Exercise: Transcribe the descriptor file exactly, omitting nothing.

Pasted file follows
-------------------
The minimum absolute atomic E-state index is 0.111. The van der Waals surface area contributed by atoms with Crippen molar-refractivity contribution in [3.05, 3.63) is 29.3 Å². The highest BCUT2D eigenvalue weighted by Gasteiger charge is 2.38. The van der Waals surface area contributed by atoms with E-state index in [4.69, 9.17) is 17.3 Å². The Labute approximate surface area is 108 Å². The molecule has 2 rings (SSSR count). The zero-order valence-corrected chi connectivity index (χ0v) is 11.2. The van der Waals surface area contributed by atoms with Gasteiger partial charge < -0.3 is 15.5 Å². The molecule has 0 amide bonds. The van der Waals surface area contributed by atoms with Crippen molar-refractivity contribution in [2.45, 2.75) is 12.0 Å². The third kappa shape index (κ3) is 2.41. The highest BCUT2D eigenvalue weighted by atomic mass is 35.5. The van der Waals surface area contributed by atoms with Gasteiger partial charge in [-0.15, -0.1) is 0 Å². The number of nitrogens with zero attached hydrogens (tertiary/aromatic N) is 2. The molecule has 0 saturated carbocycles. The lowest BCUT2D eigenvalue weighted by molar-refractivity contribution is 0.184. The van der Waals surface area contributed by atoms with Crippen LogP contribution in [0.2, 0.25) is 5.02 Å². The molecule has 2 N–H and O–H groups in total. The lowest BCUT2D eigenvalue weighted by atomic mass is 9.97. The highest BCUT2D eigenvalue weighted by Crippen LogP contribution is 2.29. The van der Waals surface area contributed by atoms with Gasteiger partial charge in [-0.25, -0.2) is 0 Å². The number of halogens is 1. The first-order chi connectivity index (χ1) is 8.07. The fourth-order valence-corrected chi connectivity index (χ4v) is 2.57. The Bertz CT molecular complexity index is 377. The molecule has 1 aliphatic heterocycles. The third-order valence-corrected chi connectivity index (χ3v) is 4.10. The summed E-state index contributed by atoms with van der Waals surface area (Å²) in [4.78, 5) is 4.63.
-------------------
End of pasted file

The minimum absolute atomic E-state index is 0.111. The van der Waals surface area contributed by atoms with Crippen molar-refractivity contribution in [3.05, 3.63) is 29.3 Å². The highest BCUT2D eigenvalue weighted by Gasteiger charge is 2.38. The van der Waals surface area contributed by atoms with E-state index in [4.69, 9.17) is 17.3 Å². The Labute approximate surface area is 108 Å². The molecule has 2 rings (SSSR count). The zero-order valence-corrected chi connectivity index (χ0v) is 11.2. The van der Waals surface area contributed by atoms with Gasteiger partial charge < -0.3 is 15.5 Å². The molecule has 0 amide bonds. The van der Waals surface area contributed by atoms with Crippen molar-refractivity contribution in [2.45, 2.75) is 12.0 Å². The third kappa shape index (κ3) is 2.41. The highest BCUT2D eigenvalue weighted by atomic mass is 35.5. The van der Waals surface area contributed by atoms with Gasteiger partial charge in [-0.15, -0.1) is 0 Å². The number of nitrogens with zero attached hydrogens (tertiary/aromatic N) is 2. The molecule has 0 saturated carbocycles. The lowest BCUT2D eigenvalue weighted by molar-refractivity contribution is 0.184. The van der Waals surface area contributed by atoms with Crippen LogP contribution in [0.2, 0.25) is 5.02 Å². The molecule has 2 N–H and O–H groups in total. The lowest BCUT2D eigenvalue weighted by atomic mass is 9.97. The highest BCUT2D eigenvalue weighted by Crippen LogP contribution is 2.29. The van der Waals surface area contributed by atoms with Gasteiger partial charge in [-0.25, -0.2) is 0 Å². The number of halogens is 1. The first-order chi connectivity index (χ1) is 8.07. The fourth-order valence-corrected chi connectivity index (χ4v) is 2.57. The Bertz CT molecular complexity index is 377. The molecule has 1 aliphatic heterocycles. The third-order valence-corrected chi connectivity index (χ3v) is 4.10. The summed E-state index contributed by atoms with van der Waals surface area (Å²) in [4.78, 5) is 4.63.